(Masterpieces of American Fiction)

This two-volume romance chronicles the rise to power of Odo Valsecca during the intellectual and political tumult which preceded the French Revolution. During his childhood and early manhood, Odo comes in close contact with all the major factions—the peasantry, the clergy, the liberal freethinkers, and the nobility—which have a vital stake in maintaining or subverting the antiquated power structure based on rigid class distinctions and superstitious religious traditions. How Odo’s actions and ideals are shaped by these forces and the traditions that they represent is the focus of the novel. He comes to the throne with high ideals and expectations and the zeal of a reformer, only to discover that compassion and logic are no match for superstition and self-interest.

As a child reared in extreme poverty by peasants on his mother’s estate, Odo experiences at firsthand the brutality of the feudal system. He escapes the drudgery of this life by daydreaming; he feels a “melancholy kinship” with the suffering face of Saint Francis of Assisi painted on the chapel walls.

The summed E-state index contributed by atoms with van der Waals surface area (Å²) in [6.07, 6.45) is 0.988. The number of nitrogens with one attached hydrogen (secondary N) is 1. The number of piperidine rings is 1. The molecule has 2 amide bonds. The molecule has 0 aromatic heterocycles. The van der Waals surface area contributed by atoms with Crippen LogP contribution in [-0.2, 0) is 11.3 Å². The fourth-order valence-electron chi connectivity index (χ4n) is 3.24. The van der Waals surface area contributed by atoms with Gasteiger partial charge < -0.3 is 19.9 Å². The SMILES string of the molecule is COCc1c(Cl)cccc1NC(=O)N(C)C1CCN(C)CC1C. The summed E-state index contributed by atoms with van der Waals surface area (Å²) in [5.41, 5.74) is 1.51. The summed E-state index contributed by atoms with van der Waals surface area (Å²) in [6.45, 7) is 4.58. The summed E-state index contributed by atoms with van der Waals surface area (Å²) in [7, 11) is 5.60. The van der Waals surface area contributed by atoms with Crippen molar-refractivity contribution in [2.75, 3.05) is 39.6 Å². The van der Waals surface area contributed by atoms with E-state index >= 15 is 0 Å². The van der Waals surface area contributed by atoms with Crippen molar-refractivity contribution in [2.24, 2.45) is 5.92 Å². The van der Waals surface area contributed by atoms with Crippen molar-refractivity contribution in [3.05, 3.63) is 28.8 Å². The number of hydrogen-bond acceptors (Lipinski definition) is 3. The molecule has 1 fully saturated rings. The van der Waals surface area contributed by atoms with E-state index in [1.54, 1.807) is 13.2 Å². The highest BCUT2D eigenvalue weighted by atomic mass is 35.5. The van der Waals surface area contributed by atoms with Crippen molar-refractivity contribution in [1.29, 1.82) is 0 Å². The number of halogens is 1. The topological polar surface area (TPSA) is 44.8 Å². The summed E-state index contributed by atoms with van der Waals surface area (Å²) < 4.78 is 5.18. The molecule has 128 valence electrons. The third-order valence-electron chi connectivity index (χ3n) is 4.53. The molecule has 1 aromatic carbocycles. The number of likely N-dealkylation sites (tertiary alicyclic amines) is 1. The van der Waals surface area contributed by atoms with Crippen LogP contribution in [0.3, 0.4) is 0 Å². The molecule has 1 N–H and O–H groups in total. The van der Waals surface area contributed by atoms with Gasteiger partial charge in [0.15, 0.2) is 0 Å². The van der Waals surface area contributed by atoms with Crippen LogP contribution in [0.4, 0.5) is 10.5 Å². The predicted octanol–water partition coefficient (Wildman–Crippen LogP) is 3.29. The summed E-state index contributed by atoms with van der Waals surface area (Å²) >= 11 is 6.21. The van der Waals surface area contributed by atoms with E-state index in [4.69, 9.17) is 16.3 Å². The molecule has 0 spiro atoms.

Once he is seen as a possible heir to his ailing cousin, the duke, Odo is brought to court and indulged in the luxuries of the ruling class. As the years pass, he grows increasingly comfortable with the superficial life of the aristocracy, a life which “made manners the highest morality, and conversation the chief end of man.” Although he retains a sense that society needs to be...

(The entire section is 608 words.)


(Masterpieces of American Fiction)

Ammons, Elizabeth. Edith Wharton’s Argument with America. Athens: University of Georgia Press, 1980. Ammons proposes that Wharton’s “argument with America” concerns the freedom of women, an argument in which she had a key role during three decades of significant upheaval and change. This engaging book examines the evolution of Wharton’s point of view in her novels and discusses the effect of World War I on Wharton. Contains a notes section.

Bell, Millicent, ed. The Cambridge Companion to Edith Wharton. Cambridge, England: Cambridge University Press, 1995. Essays on The Age of Innocence, Summer, The House of Mirth, The Fruit of the Tree, and The Valley of Decision, as well as on Wharton’s handling of manners and race. Bell gives a critical history of Wharton’s fiction in her introduction. Includes a chronology of Wharton’s life and publications and a bibliography.

Bendixen, Alfred, and Annette Zilversmit, eds. Edith Wharton: New Critical Essays. New York: Garland, 1992. Studies of The House of Mirth, The Fruit of the Tree, Summer, The Age of Innocence, Hudson River Bracketed, and The Gods Arrive, as well as on Wharton’s treatment of female sexuality, modernism, language, and gothic borrowings. There is an introduction...

(The entire section is 457 words.)